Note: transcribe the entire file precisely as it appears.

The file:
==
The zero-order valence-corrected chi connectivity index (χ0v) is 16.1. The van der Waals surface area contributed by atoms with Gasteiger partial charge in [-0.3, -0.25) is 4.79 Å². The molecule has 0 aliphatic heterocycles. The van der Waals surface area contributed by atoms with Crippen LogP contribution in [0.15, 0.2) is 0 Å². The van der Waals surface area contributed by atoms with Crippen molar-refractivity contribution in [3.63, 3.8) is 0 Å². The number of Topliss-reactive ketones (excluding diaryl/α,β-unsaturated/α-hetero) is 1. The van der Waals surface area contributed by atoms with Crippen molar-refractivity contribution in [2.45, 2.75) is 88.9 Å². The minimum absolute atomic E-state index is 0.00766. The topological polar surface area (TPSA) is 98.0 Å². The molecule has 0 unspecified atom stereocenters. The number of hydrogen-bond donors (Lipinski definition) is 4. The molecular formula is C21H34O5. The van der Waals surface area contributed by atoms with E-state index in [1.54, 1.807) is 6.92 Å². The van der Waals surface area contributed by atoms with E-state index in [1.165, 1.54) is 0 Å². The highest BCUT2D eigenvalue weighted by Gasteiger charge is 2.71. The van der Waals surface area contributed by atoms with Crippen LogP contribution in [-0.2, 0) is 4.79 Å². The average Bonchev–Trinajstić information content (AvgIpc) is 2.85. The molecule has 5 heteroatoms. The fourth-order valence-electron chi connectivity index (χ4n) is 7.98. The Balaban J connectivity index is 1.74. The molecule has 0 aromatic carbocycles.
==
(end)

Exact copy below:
The zero-order valence-corrected chi connectivity index (χ0v) is 16.1. The van der Waals surface area contributed by atoms with Gasteiger partial charge in [-0.3, -0.25) is 4.79 Å². The molecule has 0 aliphatic heterocycles. The van der Waals surface area contributed by atoms with Crippen LogP contribution in [0.15, 0.2) is 0 Å². The van der Waals surface area contributed by atoms with Crippen molar-refractivity contribution in [3.63, 3.8) is 0 Å². The number of Topliss-reactive ketones (excluding diaryl/α,β-unsaturated/α-hetero) is 1. The van der Waals surface area contributed by atoms with Crippen molar-refractivity contribution in [2.45, 2.75) is 88.9 Å². The minimum absolute atomic E-state index is 0.00766. The topological polar surface area (TPSA) is 98.0 Å². The molecule has 0 unspecified atom stereocenters. The number of hydrogen-bond donors (Lipinski definition) is 4. The molecular formula is C21H34O5. The van der Waals surface area contributed by atoms with E-state index in [1.54, 1.807) is 6.92 Å². The van der Waals surface area contributed by atoms with E-state index in [1.165, 1.54) is 0 Å². The highest BCUT2D eigenvalue weighted by Gasteiger charge is 2.71. The van der Waals surface area contributed by atoms with Crippen LogP contribution in [-0.2, 0) is 4.79 Å². The average Bonchev–Trinajstić information content (AvgIpc) is 2.85. The molecule has 5 heteroatoms. The fourth-order valence-electron chi connectivity index (χ4n) is 7.98. The Balaban J connectivity index is 1.74. The molecule has 0 aromatic carbocycles.